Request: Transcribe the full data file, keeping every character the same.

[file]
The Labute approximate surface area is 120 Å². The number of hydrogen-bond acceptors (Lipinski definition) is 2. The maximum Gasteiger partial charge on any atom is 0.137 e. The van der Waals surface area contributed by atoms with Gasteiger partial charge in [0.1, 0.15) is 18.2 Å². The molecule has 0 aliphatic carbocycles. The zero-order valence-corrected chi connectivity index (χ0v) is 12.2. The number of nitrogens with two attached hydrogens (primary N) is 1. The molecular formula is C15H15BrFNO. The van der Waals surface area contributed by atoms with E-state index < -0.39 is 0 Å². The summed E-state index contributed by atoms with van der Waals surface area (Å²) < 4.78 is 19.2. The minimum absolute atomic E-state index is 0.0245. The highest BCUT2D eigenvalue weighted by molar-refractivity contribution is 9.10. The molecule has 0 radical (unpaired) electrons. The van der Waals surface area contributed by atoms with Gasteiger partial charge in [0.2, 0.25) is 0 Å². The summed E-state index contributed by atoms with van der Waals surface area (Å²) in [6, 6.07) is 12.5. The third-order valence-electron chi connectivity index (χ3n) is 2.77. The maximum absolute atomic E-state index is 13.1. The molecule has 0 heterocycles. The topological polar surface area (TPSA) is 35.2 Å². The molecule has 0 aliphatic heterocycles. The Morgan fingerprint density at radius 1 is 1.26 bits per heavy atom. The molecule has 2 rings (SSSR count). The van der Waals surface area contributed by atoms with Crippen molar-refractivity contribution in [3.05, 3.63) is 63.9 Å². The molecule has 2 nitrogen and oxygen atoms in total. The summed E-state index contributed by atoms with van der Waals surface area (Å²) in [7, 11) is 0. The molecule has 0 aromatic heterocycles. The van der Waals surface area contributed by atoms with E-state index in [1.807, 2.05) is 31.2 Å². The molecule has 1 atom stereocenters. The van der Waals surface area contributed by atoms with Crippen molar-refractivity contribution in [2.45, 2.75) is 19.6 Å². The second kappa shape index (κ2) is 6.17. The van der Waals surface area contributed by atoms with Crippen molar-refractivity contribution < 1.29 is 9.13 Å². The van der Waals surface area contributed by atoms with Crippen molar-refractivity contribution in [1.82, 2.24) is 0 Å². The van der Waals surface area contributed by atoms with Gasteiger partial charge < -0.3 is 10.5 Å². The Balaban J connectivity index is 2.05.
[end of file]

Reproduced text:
The Labute approximate surface area is 120 Å². The number of hydrogen-bond acceptors (Lipinski definition) is 2. The maximum Gasteiger partial charge on any atom is 0.137 e. The van der Waals surface area contributed by atoms with Gasteiger partial charge in [0.1, 0.15) is 18.2 Å². The molecule has 0 aliphatic carbocycles. The zero-order valence-corrected chi connectivity index (χ0v) is 12.2. The number of nitrogens with two attached hydrogens (primary N) is 1. The molecular formula is C15H15BrFNO. The van der Waals surface area contributed by atoms with E-state index < -0.39 is 0 Å². The summed E-state index contributed by atoms with van der Waals surface area (Å²) < 4.78 is 19.2. The minimum absolute atomic E-state index is 0.0245. The highest BCUT2D eigenvalue weighted by molar-refractivity contribution is 9.10. The molecule has 0 radical (unpaired) electrons. The van der Waals surface area contributed by atoms with Gasteiger partial charge in [0.2, 0.25) is 0 Å². The summed E-state index contributed by atoms with van der Waals surface area (Å²) in [6, 6.07) is 12.5. The third-order valence-electron chi connectivity index (χ3n) is 2.77. The maximum absolute atomic E-state index is 13.1. The molecule has 0 heterocycles. The topological polar surface area (TPSA) is 35.2 Å². The molecule has 0 aliphatic heterocycles. The Morgan fingerprint density at radius 1 is 1.26 bits per heavy atom. The molecule has 2 rings (SSSR count). The van der Waals surface area contributed by atoms with Crippen molar-refractivity contribution in [3.05, 3.63) is 63.9 Å². The molecule has 2 nitrogen and oxygen atoms in total. The summed E-state index contributed by atoms with van der Waals surface area (Å²) in [7, 11) is 0. The molecule has 0 aromatic heterocycles. The van der Waals surface area contributed by atoms with E-state index in [1.807, 2.05) is 31.2 Å². The molecule has 1 atom stereocenters. The van der Waals surface area contributed by atoms with Crippen molar-refractivity contribution in [2.45, 2.75) is 19.6 Å². The second kappa shape index (κ2) is 6.17. The van der Waals surface area contributed by atoms with Crippen molar-refractivity contribution < 1.29 is 9.13 Å². The van der Waals surface area contributed by atoms with Crippen molar-refractivity contribution in [1.82, 2.24) is 0 Å². The van der Waals surface area contributed by atoms with Gasteiger partial charge < -0.3 is 10.5 Å². The Balaban J connectivity index is 2.05.